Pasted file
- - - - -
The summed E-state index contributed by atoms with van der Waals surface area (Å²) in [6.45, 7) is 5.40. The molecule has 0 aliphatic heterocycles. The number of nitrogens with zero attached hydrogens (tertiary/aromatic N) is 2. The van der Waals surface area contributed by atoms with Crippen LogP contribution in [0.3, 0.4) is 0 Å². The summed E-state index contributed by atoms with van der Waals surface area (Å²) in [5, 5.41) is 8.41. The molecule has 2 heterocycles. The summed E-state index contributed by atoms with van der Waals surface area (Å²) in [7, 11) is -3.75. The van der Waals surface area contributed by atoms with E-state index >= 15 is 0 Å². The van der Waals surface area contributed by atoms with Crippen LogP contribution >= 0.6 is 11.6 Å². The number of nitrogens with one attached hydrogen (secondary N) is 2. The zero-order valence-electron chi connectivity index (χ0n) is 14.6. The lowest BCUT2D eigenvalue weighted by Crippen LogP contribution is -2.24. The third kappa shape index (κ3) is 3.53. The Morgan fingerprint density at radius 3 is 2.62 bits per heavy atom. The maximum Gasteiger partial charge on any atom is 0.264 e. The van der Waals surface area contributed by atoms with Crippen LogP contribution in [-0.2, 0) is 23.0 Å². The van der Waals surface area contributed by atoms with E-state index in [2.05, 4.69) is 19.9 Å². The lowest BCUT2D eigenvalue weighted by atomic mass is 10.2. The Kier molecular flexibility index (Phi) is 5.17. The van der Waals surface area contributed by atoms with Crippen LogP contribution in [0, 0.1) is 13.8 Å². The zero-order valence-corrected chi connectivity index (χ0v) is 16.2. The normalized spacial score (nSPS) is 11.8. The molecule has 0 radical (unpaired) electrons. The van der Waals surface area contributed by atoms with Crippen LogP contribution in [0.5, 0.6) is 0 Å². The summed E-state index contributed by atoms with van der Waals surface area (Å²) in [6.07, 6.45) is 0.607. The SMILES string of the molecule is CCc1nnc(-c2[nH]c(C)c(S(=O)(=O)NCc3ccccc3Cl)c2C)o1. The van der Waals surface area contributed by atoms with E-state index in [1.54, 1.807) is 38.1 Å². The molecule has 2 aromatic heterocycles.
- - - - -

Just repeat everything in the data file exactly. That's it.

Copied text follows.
The summed E-state index contributed by atoms with van der Waals surface area (Å²) in [6.45, 7) is 5.40. The molecule has 0 aliphatic heterocycles. The number of nitrogens with zero attached hydrogens (tertiary/aromatic N) is 2. The van der Waals surface area contributed by atoms with Crippen LogP contribution in [0.3, 0.4) is 0 Å². The summed E-state index contributed by atoms with van der Waals surface area (Å²) in [5, 5.41) is 8.41. The molecule has 2 heterocycles. The summed E-state index contributed by atoms with van der Waals surface area (Å²) in [7, 11) is -3.75. The van der Waals surface area contributed by atoms with E-state index >= 15 is 0 Å². The van der Waals surface area contributed by atoms with Crippen LogP contribution >= 0.6 is 11.6 Å². The number of nitrogens with one attached hydrogen (secondary N) is 2. The zero-order valence-electron chi connectivity index (χ0n) is 14.6. The lowest BCUT2D eigenvalue weighted by Crippen LogP contribution is -2.24. The third kappa shape index (κ3) is 3.53. The Morgan fingerprint density at radius 3 is 2.62 bits per heavy atom. The maximum Gasteiger partial charge on any atom is 0.264 e. The van der Waals surface area contributed by atoms with Crippen LogP contribution in [-0.2, 0) is 23.0 Å². The van der Waals surface area contributed by atoms with E-state index in [2.05, 4.69) is 19.9 Å². The lowest BCUT2D eigenvalue weighted by atomic mass is 10.2. The Kier molecular flexibility index (Phi) is 5.17. The van der Waals surface area contributed by atoms with Crippen LogP contribution in [0, 0.1) is 13.8 Å². The zero-order valence-corrected chi connectivity index (χ0v) is 16.2. The normalized spacial score (nSPS) is 11.8. The molecule has 0 radical (unpaired) electrons. The van der Waals surface area contributed by atoms with Crippen LogP contribution in [0.5, 0.6) is 0 Å². The summed E-state index contributed by atoms with van der Waals surface area (Å²) in [6.07, 6.45) is 0.607. The SMILES string of the molecule is CCc1nnc(-c2[nH]c(C)c(S(=O)(=O)NCc3ccccc3Cl)c2C)o1. The van der Waals surface area contributed by atoms with E-state index in [1.54, 1.807) is 38.1 Å². The molecule has 2 aromatic heterocycles.